Saturday, September 26, 2009

Clemson Art Faculty Show

I was so excited to return to my alma mater for Friday evening's reception for the Art Faculty Show. I have only been back to Clemson a few times since I graduated in 1996, and it was so good to see some of the folks who influenced me during those formative BFA years.

First and foremost is my Ceramics professor and mentor Mike Vatalaro. Fortunately for me and my fellow BFA classmates, Mike had no Ceramics MFA students at the time, so he felt compelled to try out those Alfred glaze chemistry and kiln building lectures on us. He just needed to share his vast knowledge with someone, and we were his captive audience. I was rapt. Jay would come to the studio and discuss thermodynamics with Mike. Frankly, I liked it better when Mike explained it. When I took John Britt's cone 6 reduction class last May, I brought along Mike's notes on glaze technology. Besides being a glaze nerd's trip down memory lane, Mike's notes were eerily similar to John's. Gentlemen, I think I actually get it. For the most part.

I also saw my Sculpture professor Dave Detrich who taught me to arc weld, current Ceramics professor Sue Grier, and Lee Gallery Director Denise Woodward-Detrich whose work is above. Their work was inspiring and the conversation enlightening.

The Ceramics studio has changed considerably since I was there. The MFA studio spaces are ample, and the ventilation has been given a much needed upgrade. All but one of the electric kilns are computer controlled, a feature I do not completely trust (probably because I don't have one). Ironically, the only switch-controlled kiln (in the corner) is an EvenHeat nearly identical to my Runt. One BFA student commented on how he had never seen the Alpine updraft fired since he had been there. It was a royal pain in the ass to fire, but it was my kiln of choice and I had mastered firing it.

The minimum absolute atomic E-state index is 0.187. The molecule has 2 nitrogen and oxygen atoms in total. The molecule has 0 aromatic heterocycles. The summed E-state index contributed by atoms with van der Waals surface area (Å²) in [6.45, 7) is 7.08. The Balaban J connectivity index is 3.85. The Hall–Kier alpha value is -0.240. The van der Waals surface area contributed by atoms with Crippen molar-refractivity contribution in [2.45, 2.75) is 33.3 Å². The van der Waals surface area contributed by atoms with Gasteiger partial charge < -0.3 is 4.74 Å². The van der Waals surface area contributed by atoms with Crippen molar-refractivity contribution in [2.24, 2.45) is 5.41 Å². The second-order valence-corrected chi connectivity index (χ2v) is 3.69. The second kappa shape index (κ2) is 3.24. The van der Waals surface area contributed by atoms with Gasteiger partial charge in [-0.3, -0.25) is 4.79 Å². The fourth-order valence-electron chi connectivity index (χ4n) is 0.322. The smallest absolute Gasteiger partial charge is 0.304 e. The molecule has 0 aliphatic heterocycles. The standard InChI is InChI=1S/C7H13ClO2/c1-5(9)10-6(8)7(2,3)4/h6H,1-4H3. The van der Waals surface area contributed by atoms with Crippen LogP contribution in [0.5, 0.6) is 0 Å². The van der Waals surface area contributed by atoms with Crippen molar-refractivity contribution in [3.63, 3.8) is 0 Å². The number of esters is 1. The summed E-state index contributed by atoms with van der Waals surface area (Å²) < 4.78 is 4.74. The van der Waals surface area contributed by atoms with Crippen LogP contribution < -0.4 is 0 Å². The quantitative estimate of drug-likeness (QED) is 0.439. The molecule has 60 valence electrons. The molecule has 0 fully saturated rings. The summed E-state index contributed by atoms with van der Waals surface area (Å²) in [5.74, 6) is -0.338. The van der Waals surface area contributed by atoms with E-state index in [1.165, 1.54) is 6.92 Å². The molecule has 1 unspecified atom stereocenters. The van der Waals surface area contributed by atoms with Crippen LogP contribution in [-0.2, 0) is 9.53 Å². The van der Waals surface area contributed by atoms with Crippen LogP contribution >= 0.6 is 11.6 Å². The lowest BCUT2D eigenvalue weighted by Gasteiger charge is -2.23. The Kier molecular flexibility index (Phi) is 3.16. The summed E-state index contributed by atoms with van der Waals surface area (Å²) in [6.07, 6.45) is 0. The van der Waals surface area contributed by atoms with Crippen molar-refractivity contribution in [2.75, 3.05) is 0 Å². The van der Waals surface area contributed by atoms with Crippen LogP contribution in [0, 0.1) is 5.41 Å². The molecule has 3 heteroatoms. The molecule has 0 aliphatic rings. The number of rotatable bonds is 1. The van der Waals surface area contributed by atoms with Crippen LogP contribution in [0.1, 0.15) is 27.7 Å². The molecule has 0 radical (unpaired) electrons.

I am truly envious of the soda kiln they have built. In school, I really wanted to do a soda firing. When I figure out how to scan photos, I'll post photos of the kiln I used as a soda kiln. It was a hand-me-down from the Ceramic Engineering Department, and Jay had serious reservations about the safety of my firing it. You'll have to wait to see the photos to see what I mean. Stay tuned.
Marty Bynum (1997 Ceramics BFA), me, Fleming Markel (Sculpture MFA) and Brenda Shotwell (1996 Ceramics BFA)

We were missing our classmate Ceramics BFA Deborah Sorenson who lives in California. Marty and I met my first semester at Clemson, and I didn't get enough time to talk with her on Friday. She stopped by my booth at Bele Chere this summer. She teaches Art History at Tri-County Tech and is working on her Master's in History. I hope I'll have a chance to catch up with her in the near future as I've been tempted to come back to Clemson and bring some work to fire in their Anagama. Mike had just started building one in 2001, and they are starting a second wood kiln. I suppose I'll have to visit some of the wood-firers up here to see what that's all about.

I had a great time, but was disappointed to have missed seeing my Printmaking professor Syd Cross and retired Painting professor and Senior Advisor Tom Dimond. I was a budding printmaker before I was lured into the Ceramics department. Syd doesn't know this, but I made it through 3 (maybe 4) semesters of printmaking without ever making a lithograph. It just sort of fell through the cracks, my being a transfer student...I feel so much better getting that off my chest, but I've always felt like I've been missing something. Syd, are you teaching any workshops? How could I learn from anyone else?